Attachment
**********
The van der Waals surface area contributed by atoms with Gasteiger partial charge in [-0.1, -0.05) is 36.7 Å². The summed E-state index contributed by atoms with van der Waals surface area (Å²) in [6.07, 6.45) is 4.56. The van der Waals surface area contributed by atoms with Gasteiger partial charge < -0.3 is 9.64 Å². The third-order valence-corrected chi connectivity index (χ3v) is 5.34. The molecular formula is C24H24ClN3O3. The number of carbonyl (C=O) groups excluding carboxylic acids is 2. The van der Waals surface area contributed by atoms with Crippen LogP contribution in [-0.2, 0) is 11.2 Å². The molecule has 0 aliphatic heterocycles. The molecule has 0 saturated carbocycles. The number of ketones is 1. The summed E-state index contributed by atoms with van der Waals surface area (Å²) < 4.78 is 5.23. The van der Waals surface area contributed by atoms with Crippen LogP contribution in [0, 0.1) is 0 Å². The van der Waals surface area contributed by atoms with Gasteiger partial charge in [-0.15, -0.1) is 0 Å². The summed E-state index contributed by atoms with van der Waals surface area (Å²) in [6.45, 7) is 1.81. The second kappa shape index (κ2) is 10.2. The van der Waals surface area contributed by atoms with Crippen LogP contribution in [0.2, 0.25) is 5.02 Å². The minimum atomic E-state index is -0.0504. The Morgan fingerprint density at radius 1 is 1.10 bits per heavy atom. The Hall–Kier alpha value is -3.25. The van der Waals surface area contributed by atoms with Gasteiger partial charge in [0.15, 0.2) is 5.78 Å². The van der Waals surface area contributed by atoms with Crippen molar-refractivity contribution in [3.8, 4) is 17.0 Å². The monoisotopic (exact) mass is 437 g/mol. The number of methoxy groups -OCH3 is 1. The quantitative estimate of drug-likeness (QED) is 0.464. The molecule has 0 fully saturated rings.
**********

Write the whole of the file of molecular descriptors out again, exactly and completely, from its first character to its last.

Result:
The van der Waals surface area contributed by atoms with Gasteiger partial charge in [-0.1, -0.05) is 36.7 Å². The summed E-state index contributed by atoms with van der Waals surface area (Å²) in [6.07, 6.45) is 4.56. The van der Waals surface area contributed by atoms with Gasteiger partial charge < -0.3 is 9.64 Å². The third-order valence-corrected chi connectivity index (χ3v) is 5.34. The molecular formula is C24H24ClN3O3. The number of carbonyl (C=O) groups excluding carboxylic acids is 2. The van der Waals surface area contributed by atoms with Crippen LogP contribution in [-0.2, 0) is 11.2 Å². The molecule has 0 aliphatic heterocycles. The molecule has 0 saturated carbocycles. The number of ketones is 1. The summed E-state index contributed by atoms with van der Waals surface area (Å²) < 4.78 is 5.23. The van der Waals surface area contributed by atoms with Crippen LogP contribution in [0, 0.1) is 0 Å². The van der Waals surface area contributed by atoms with Gasteiger partial charge in [-0.15, -0.1) is 0 Å². The summed E-state index contributed by atoms with van der Waals surface area (Å²) in [6.45, 7) is 1.81. The second kappa shape index (κ2) is 10.2. The van der Waals surface area contributed by atoms with Crippen LogP contribution in [0.2, 0.25) is 5.02 Å². The minimum atomic E-state index is -0.0504. The Morgan fingerprint density at radius 1 is 1.10 bits per heavy atom. The Hall–Kier alpha value is -3.25. The van der Waals surface area contributed by atoms with Gasteiger partial charge in [0.15, 0.2) is 5.78 Å². The van der Waals surface area contributed by atoms with Crippen molar-refractivity contribution in [3.8, 4) is 17.0 Å². The monoisotopic (exact) mass is 437 g/mol. The number of methoxy groups -OCH3 is 1. The quantitative estimate of drug-likeness (QED) is 0.464. The molecule has 0 fully saturated rings.